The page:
Favourite Graphic Novels & Manga of 2021

As I have read a lot of books this year, I always want to give graphic novels and manga their own celebration as they often get overlooked and do make up a lot of my reading. I also find that even though I read a lot of them, it takes a lot to convince me and make it a new favourite. So here are my best... Heartstopper Volume 4 by Alice Oseman  Like everyone on the internet, I too am a massive Heartstopper fan and Volume 4 is no different. I love the relationship of Nick and Charlie and the side characters also make the series. This one also explores the way that mental health can impact romance and it still does justice to the story and does not fall into cliches. I am eagerly anticipating the final volume but I don't want it to be over.  The Impending Blindness of Billie Scott by Zoe Thorogood One of the last graphic novels I read this year and the one that has the second amount of hype, The Impending Blindness of Billie Scott also leaves a lasting impression. I love a good Briti

Book Review: The Crossing by Manjeet Mann

  * I am reviewing this book which I was gifted for free from the publisher in exchange for an honest review. All thoughts are my own. * Title: The Crossing Author: Manjeet Mann Publisher: Penguin  Source: NetGalley ( Bookshop UK |  Hive |  Goodreads  |  Storygraph ) Book Summary: The trailblazing new novel from the Carnegie Medal shortlisted author of Run, Rebel. Praise for Run, Rebel - a Guardian best book of 2020: A tightly crafted series of punchy, often heartbreaking narrative poems . . . Mann's brilliant, coruscating verse novel lays out the anatomy of Amber's revolution, and the tentative first flowerings of hope and change. Guardian A trailblazing new novel about two teenagers from opposite worlds; The Crossing is a profound story of hope, grief, and the very real tragedies of the refugee crisis. Natalie's world is falling apart. She's just lost her mum and her brother marches the streets of Dover full of hate and anger. Swimming is her only refuge. Sammy has fl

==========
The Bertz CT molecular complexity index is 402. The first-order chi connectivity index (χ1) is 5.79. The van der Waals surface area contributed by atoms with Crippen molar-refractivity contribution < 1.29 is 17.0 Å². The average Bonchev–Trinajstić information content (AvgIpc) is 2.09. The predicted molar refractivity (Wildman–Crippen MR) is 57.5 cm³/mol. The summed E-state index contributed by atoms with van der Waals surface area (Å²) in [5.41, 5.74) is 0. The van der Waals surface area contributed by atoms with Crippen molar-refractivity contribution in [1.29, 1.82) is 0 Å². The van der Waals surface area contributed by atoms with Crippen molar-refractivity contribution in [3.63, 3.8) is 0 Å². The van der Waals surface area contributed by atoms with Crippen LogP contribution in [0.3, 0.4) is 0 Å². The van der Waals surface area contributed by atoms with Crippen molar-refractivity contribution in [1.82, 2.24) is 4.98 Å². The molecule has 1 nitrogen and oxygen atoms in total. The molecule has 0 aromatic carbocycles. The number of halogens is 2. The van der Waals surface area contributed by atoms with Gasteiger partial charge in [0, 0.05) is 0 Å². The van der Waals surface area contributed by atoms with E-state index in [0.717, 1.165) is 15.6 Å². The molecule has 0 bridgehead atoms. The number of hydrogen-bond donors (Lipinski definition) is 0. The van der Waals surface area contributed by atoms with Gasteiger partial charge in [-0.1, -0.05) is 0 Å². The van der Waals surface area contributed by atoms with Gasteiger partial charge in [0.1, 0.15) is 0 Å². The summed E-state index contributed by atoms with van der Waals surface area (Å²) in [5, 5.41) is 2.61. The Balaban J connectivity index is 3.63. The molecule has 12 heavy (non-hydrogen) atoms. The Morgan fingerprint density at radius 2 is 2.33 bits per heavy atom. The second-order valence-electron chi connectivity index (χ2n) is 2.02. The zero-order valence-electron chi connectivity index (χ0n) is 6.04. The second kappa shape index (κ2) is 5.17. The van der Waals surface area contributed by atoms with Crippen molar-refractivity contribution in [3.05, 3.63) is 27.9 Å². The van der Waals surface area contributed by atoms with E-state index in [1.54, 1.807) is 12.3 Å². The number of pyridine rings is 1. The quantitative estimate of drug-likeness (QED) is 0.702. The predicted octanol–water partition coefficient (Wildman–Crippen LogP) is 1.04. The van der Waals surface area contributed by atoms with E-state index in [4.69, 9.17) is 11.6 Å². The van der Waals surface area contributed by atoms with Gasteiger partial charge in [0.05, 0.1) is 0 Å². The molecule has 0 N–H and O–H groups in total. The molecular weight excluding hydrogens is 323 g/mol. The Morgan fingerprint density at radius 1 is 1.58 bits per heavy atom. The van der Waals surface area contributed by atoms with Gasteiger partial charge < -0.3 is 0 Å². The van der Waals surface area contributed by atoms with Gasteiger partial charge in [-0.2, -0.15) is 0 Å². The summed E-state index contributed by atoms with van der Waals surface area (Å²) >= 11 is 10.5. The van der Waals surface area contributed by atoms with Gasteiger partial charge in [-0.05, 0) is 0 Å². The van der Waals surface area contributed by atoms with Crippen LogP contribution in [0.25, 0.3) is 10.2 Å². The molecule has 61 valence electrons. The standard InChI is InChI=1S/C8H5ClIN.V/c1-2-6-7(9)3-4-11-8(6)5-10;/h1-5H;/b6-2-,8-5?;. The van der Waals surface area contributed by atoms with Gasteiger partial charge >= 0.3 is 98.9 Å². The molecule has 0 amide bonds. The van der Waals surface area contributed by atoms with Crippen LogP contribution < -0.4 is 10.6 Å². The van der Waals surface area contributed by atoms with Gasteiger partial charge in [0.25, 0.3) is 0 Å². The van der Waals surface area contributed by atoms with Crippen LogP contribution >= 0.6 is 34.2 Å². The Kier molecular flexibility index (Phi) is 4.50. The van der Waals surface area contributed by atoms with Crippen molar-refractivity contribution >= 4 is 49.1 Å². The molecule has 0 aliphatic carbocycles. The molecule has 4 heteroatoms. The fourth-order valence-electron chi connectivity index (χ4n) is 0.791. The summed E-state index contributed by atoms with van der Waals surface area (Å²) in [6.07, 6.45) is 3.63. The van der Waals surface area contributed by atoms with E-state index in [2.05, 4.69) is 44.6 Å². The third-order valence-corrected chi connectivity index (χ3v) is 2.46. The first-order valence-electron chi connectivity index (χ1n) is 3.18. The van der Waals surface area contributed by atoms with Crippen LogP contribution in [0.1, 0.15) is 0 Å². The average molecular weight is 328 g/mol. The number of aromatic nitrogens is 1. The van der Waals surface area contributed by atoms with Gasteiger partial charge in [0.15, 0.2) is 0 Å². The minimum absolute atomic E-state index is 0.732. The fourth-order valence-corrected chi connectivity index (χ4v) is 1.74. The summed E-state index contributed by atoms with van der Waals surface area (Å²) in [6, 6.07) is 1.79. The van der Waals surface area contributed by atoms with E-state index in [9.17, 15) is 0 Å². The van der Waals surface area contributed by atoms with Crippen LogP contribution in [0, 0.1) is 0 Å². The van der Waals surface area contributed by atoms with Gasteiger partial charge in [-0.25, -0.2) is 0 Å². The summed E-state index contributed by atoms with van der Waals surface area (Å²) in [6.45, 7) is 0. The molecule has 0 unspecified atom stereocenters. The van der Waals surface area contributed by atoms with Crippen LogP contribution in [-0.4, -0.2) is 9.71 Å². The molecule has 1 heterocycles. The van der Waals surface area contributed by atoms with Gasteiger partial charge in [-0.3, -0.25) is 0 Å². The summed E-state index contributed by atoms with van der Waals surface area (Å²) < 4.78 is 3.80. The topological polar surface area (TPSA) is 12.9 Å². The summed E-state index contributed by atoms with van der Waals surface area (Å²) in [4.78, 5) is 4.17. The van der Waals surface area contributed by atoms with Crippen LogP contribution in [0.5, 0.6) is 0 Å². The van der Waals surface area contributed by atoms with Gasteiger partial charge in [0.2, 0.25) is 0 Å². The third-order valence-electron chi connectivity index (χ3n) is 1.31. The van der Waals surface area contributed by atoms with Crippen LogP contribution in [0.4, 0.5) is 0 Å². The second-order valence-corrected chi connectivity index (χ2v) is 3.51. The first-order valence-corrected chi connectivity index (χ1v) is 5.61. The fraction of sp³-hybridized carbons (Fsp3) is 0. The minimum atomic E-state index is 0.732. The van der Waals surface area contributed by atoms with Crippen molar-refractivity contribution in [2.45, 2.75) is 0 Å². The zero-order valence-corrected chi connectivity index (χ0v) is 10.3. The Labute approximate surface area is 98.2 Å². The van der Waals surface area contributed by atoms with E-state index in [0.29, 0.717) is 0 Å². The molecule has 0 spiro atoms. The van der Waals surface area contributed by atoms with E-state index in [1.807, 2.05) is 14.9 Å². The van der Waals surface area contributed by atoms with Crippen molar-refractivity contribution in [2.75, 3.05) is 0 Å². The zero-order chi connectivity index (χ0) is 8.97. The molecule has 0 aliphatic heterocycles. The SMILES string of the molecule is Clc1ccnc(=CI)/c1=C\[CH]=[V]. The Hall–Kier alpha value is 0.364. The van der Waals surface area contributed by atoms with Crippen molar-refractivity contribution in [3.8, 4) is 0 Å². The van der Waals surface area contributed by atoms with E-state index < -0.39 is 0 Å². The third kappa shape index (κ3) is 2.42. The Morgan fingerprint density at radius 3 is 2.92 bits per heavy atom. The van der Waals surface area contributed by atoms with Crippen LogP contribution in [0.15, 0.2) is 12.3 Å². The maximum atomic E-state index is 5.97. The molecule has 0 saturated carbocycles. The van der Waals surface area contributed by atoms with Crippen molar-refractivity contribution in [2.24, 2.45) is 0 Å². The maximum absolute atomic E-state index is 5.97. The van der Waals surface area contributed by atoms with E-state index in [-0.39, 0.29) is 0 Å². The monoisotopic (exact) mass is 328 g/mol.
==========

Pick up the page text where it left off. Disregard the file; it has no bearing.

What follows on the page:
Book Review: The Great Godden by Meg Rossoff

   * I am reviewing this book which I was gifted for free from the publisher in exchange for an honest review. All thoughts are my own. * Title: The Great Godden  Author: Meg Rossoff Publisher: Bloomsbury  Source: NetGalley ( Bookshop UK |  Hive |  Goodreads  |  Storygraph ) Book Summary: Everyone talks about falling in love like it’s the most miraculous, life-changing thing in the world. Something happens, they say, and you know … That’s what happened when I met Kit Godden. I looked into his eyes and I knew. Only everyone else knew too. Everyone else felt exactly the same way. This is the story of one family, one dreamy summer – the summer when everything changes. In a holiday house by the sea, our watchful narrator sees everything, including many things they shouldn’t, as their brother and sisters, parents and older cousins fill hot days with wine and games and planning a wedding. Enter two brothers – irresistible, charming, languidly sexy Kit and surly, silent Hugo. Suddenly there’s